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Threatened Infrastructure: Building Resilience

Posted: July 15, 2015

Emergency Measures Officer, Dennis Wiwcharyk attended a 1-day workshop on May 7, 2015 titled "Threatened Infrastructure - Our Changing Water Cycle and Its Consequences".  
Here are a few highlights from the conference:
A one day workshop highlighted by speakers detailing the immediate need to address climate change. Speakers throughout the day focused on climate change as it has become one of the largest threats to weather stability. These changing weather patterns have caused havoc throughout the world triggering rain storms, tornadoes, droughts, snow storms etc. never experienced before. Speakers noted that due to the changing weather patterns relying on history for forecasting and emergency preparation has become unusable. This unstable climate has become a growing threat to public safety and property damage. This growing threat should serve as a call for municipalities to begin concentrating on reviewing building codes and building construction to help address climate change.
Speaker Bob Sanford highlighted the need to reduce temperature, a leading cause of climate change. Mr. Sanford stated with each degree in rise of temperature we see a 7% increase in water vapor; resulting in an increase of storm intensity, unprecedented rain falls causing flood conditions never recorded in history. Mr. Sanford detailed how climate change will cause temperatures to rise between 5 to 8 degrees Celsius by 2050. Winnipeg will experience 26.8% wetter winters and 12.7% drier summers. These statistics alone should cause municipalities to do vulnerability assessments immediately. Shifts in climate will have a direct impact on critical infrastructure, municipal property, and private property along with the increased threat to public safety. Municipalities were encouraged to have a dedicated emergency operations center. This would help to mitigate an incident by being fully operational immediately. With early mitigation efforts in place, municipalities may suffer less damage and provide for earlier municipal recovery.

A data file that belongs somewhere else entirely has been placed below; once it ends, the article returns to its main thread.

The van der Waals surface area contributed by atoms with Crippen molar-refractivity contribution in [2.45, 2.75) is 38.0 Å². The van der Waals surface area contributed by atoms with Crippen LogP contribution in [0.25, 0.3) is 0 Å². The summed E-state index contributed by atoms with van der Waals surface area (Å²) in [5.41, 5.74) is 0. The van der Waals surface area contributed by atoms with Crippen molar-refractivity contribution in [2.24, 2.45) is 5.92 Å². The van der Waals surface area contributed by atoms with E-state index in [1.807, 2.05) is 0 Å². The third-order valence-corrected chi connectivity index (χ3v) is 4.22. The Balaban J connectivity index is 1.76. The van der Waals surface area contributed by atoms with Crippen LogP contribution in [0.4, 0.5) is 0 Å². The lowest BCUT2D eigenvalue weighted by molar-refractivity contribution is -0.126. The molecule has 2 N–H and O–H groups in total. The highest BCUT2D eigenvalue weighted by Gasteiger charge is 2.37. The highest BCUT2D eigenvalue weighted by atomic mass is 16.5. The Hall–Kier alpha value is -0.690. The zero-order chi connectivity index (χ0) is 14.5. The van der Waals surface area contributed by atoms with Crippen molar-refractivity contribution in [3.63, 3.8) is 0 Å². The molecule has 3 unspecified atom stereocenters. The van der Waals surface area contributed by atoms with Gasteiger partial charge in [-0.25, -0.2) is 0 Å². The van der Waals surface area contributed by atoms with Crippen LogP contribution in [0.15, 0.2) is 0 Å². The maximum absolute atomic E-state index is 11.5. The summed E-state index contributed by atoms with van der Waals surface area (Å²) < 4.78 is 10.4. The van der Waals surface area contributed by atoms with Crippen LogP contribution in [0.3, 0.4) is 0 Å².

Speakers spoke of the need to create policies that will assist in the reduction of climate change and the need to build resilience. Municipalities were encouraged to consider that there is a cost to the loss of each asset if action is not immediately taken to reduce climate change. By strengthening the resilience of our built and natural environments, we stabilize the foundations of our economy, our safety and our quality of life in the face of an unpredictable future.   


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